Document Type

DNP Project

Publication Date


Degree Name

Doctor of Nursing Practice

Faculty Advisor

Dorothea Esposito, DNP, MSN/ed, APRN, FNP-BC

Practice Mentor

Janet Parkosewich, DNSc, RN, FAHA


Introduction: Delays in door to skin puncture time for patients with ischemic stroke are associated with worse clinical outcomes. The following quality improvement study was conducted at Greenwich Hospital which aimed to decrease door to skin puncture time for endovascular stroke treatment. Greenwich Hospital began its new stroke program in January 2020 and opened thrombectomy capable interventional radiology (IR) services. Delays to door to skin puncture times existed with average time being 100 minutes with a goal time of 90 minutes or less for 50% or more of patients directly arriving to the hospital and 60 minutes or less for 50% or more of patients transferred from another hospital.

Materials and Methods: Our stroke team implemented a series of quality improvement measures to decrease door to skin puncture time with a target of 90 minutes or less. A monthly interdisciplinary stroke committee meeting was utilized to identify and remedy delays to timely treatment with thrombectomy using the theoretical framework of Plan, Do, Study, Act (PDSA) cycles. Each monthly meeting reviewed the previous month’s thrombectomy cases in the format of a stroke report card which analyzed door to skin puncture times for each case. 9 thrombectomies were performed at Greenwich Hospital from July to December 2021. PDSA cycles were used to identify delays in door to skin puncture times and garner solutions for delays.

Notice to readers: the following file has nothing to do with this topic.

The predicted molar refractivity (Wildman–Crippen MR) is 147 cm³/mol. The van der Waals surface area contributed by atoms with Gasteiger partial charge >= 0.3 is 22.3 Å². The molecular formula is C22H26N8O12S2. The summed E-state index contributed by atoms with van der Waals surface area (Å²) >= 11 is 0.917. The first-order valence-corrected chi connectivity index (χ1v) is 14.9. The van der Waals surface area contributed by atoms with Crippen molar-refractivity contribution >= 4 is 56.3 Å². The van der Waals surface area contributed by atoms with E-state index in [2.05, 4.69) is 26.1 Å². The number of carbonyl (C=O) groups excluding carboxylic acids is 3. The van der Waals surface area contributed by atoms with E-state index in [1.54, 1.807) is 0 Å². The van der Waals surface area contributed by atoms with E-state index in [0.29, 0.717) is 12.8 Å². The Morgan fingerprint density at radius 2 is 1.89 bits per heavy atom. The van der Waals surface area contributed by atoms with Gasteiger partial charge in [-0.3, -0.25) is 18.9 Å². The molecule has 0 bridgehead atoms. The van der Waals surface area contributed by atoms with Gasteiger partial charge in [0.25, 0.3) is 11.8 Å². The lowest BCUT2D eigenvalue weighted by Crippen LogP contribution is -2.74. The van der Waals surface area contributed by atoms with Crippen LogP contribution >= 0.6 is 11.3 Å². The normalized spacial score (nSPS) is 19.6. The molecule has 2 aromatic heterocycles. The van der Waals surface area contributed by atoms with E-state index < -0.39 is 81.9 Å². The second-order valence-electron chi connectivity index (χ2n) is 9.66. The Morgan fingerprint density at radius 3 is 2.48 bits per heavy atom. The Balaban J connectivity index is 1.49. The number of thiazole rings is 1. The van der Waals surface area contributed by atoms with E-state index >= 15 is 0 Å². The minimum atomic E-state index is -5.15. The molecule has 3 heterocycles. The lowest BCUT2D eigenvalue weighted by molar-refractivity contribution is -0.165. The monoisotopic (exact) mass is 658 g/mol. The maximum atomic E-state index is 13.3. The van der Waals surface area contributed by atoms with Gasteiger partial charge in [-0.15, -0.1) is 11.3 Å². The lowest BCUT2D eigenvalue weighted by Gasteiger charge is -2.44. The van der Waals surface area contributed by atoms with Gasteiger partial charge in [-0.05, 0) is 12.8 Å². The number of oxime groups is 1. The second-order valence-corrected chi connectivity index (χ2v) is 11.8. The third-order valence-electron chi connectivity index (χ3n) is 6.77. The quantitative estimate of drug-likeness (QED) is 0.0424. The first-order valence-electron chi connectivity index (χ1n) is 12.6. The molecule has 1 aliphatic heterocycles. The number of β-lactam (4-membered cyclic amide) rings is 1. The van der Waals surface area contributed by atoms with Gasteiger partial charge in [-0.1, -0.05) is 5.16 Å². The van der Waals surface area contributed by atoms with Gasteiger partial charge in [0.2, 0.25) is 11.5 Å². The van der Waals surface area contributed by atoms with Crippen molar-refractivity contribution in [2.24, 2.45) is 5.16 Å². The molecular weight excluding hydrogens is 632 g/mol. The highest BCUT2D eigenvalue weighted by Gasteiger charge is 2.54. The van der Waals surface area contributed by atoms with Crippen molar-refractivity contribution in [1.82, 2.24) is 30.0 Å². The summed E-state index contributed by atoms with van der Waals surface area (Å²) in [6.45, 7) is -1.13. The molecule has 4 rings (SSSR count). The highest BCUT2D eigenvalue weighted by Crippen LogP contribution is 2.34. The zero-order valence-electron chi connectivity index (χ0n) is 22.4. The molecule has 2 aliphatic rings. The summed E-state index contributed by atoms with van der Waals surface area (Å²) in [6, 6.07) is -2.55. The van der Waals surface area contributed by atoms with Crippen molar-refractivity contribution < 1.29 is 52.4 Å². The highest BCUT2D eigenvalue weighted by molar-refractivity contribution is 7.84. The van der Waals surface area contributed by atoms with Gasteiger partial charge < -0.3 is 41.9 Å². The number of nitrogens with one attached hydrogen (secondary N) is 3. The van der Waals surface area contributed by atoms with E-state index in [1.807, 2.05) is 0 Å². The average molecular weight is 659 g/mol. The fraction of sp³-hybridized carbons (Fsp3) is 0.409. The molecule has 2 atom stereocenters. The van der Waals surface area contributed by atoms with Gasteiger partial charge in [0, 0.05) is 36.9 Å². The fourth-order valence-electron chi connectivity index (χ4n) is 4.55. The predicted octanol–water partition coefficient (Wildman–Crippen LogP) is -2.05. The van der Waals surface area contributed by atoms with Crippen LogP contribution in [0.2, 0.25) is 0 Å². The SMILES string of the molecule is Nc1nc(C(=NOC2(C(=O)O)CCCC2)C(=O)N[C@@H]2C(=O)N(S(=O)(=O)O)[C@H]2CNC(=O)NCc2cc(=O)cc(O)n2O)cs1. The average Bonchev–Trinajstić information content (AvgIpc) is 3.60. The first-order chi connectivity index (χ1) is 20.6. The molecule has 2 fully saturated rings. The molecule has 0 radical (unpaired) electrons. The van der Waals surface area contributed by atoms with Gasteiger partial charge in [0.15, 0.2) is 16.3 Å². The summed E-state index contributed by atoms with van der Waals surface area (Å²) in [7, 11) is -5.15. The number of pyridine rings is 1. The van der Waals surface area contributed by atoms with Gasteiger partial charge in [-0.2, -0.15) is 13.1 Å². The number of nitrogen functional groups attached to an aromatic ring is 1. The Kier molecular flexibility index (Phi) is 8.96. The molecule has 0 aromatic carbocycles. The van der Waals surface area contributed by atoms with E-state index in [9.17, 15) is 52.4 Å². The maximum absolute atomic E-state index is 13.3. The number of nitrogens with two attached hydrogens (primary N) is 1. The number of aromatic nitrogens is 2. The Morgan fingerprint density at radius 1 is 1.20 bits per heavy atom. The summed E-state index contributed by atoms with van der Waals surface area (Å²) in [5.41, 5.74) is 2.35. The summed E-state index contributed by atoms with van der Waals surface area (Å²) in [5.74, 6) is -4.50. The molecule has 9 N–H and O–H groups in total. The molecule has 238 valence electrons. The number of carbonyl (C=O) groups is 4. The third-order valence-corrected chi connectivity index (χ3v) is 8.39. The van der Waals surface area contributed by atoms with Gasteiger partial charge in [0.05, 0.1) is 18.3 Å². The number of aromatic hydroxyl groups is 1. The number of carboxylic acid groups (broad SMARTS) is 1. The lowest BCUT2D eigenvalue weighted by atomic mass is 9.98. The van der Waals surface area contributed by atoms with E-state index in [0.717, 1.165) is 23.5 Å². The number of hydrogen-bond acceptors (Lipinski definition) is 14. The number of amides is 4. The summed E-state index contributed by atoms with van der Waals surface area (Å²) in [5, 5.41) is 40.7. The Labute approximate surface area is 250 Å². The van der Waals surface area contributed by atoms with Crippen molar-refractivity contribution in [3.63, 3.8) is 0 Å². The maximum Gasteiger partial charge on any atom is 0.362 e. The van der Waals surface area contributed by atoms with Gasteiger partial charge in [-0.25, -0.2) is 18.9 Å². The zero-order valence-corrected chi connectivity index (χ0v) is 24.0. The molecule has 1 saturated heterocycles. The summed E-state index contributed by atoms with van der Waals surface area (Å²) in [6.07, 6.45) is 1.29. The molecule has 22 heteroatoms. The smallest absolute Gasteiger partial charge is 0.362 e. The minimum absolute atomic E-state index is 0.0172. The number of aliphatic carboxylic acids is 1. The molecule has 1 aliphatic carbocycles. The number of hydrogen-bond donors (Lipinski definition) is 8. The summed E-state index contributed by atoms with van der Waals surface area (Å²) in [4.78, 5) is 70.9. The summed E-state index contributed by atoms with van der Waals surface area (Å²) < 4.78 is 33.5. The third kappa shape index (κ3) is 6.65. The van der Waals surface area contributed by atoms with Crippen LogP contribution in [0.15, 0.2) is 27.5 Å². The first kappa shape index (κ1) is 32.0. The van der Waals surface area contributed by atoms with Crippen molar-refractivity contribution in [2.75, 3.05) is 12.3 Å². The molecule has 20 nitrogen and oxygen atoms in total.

Results: Mean door to skin puncture times decreased 19.5 minutes to 80.5 minutes in 71% of patients directly arriving to Greenwich hospital. The following solutions were implemented during the data collection period: appropriate IV catheter placement size by EMS prior to arrival to hospital to save time in cat scan, stroke clinical pathway created in EPIC, heparinized saline bags stocked in Interventional Radiology procedural area and a nurse navigator was hired in October.

Conclusion: A thorough quality improvement process can significantly improve door to skin puncture times. This analysis demonstrates the effectiveness of a formal quality improvement system at a thrombectomy capable hospital.


A DNP project submitted in partial fulfillment of the requirements for the degree of Doctor of Nursing Practice, Sacred Heart University Davis & Henley College of Nursing.

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Creative Commons Attribution-NonCommercial-ShareAlike 4.0 International License
This work is licensed under a Creative Commons Attribution-NonCommercial-Share Alike 4.0 International License.



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